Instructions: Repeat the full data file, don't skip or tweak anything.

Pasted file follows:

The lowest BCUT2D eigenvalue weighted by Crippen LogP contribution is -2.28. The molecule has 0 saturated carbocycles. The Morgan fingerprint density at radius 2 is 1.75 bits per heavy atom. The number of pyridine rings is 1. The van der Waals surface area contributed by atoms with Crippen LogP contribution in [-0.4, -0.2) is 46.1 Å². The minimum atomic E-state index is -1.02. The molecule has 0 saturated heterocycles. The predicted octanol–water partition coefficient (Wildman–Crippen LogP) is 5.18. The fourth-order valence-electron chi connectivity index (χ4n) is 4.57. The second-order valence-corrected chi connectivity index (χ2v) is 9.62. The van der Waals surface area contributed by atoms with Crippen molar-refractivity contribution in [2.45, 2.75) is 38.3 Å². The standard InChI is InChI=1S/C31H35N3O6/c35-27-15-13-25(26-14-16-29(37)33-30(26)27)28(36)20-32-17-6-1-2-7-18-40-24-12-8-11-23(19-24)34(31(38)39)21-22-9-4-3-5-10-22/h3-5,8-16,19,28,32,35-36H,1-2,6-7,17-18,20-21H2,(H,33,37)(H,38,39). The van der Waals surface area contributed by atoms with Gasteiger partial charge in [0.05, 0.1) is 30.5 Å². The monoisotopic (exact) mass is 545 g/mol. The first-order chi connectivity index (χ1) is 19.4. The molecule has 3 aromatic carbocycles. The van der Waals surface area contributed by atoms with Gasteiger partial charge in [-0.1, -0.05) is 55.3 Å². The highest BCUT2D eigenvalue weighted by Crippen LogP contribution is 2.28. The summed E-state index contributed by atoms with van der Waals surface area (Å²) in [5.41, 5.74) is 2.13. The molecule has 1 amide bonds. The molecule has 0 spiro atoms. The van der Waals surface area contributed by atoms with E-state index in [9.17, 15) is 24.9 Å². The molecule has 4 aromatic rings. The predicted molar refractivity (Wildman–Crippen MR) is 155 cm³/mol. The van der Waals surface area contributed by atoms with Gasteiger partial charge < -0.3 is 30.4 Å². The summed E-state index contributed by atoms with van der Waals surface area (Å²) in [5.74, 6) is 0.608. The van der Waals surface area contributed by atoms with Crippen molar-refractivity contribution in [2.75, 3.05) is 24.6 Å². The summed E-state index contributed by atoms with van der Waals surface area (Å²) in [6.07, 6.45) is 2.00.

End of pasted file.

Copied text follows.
The lowest BCUT2D eigenvalue weighted by Crippen LogP contribution is -2.28. The molecule has 0 saturated carbocycles. The Morgan fingerprint density at radius 2 is 1.75 bits per heavy atom. The number of pyridine rings is 1. The van der Waals surface area contributed by atoms with Crippen LogP contribution in [-0.4, -0.2) is 46.1 Å². The minimum atomic E-state index is -1.02. The molecule has 0 saturated heterocycles. The predicted octanol–water partition coefficient (Wildman–Crippen LogP) is 5.18. The fourth-order valence-electron chi connectivity index (χ4n) is 4.57. The second-order valence-corrected chi connectivity index (χ2v) is 9.62. The van der Waals surface area contributed by atoms with Crippen molar-refractivity contribution in [2.45, 2.75) is 38.3 Å². The standard InChI is InChI=1S/C31H35N3O6/c35-27-15-13-25(26-14-16-29(37)33-30(26)27)28(36)20-32-17-6-1-2-7-18-40-24-12-8-11-23(19-24)34(31(38)39)21-22-9-4-3-5-10-22/h3-5,8-16,19,28,32,35-36H,1-2,6-7,17-18,20-21H2,(H,33,37)(H,38,39). The van der Waals surface area contributed by atoms with Gasteiger partial charge in [0.05, 0.1) is 30.5 Å². The monoisotopic (exact) mass is 545 g/mol. The first-order chi connectivity index (χ1) is 19.4. The molecule has 3 aromatic carbocycles. The van der Waals surface area contributed by atoms with Gasteiger partial charge in [-0.1, -0.05) is 55.3 Å². The highest BCUT2D eigenvalue weighted by Crippen LogP contribution is 2.28. The summed E-state index contributed by atoms with van der Waals surface area (Å²) in [5.41, 5.74) is 2.13. The molecule has 1 amide bonds. The molecule has 0 spiro atoms. The van der Waals surface area contributed by atoms with E-state index in [9.17, 15) is 24.9 Å². The molecule has 4 aromatic rings. The predicted molar refractivity (Wildman–Crippen MR) is 155 cm³/mol. The van der Waals surface area contributed by atoms with Gasteiger partial charge < -0.3 is 30.4 Å². The summed E-state index contributed by atoms with van der Waals surface area (Å²) in [5.74, 6) is 0.608. The van der Waals surface area contributed by atoms with Crippen molar-refractivity contribution in [2.75, 3.05) is 24.6 Å². The summed E-state index contributed by atoms with van der Waals surface area (Å²) in [6.07, 6.45) is 2.00.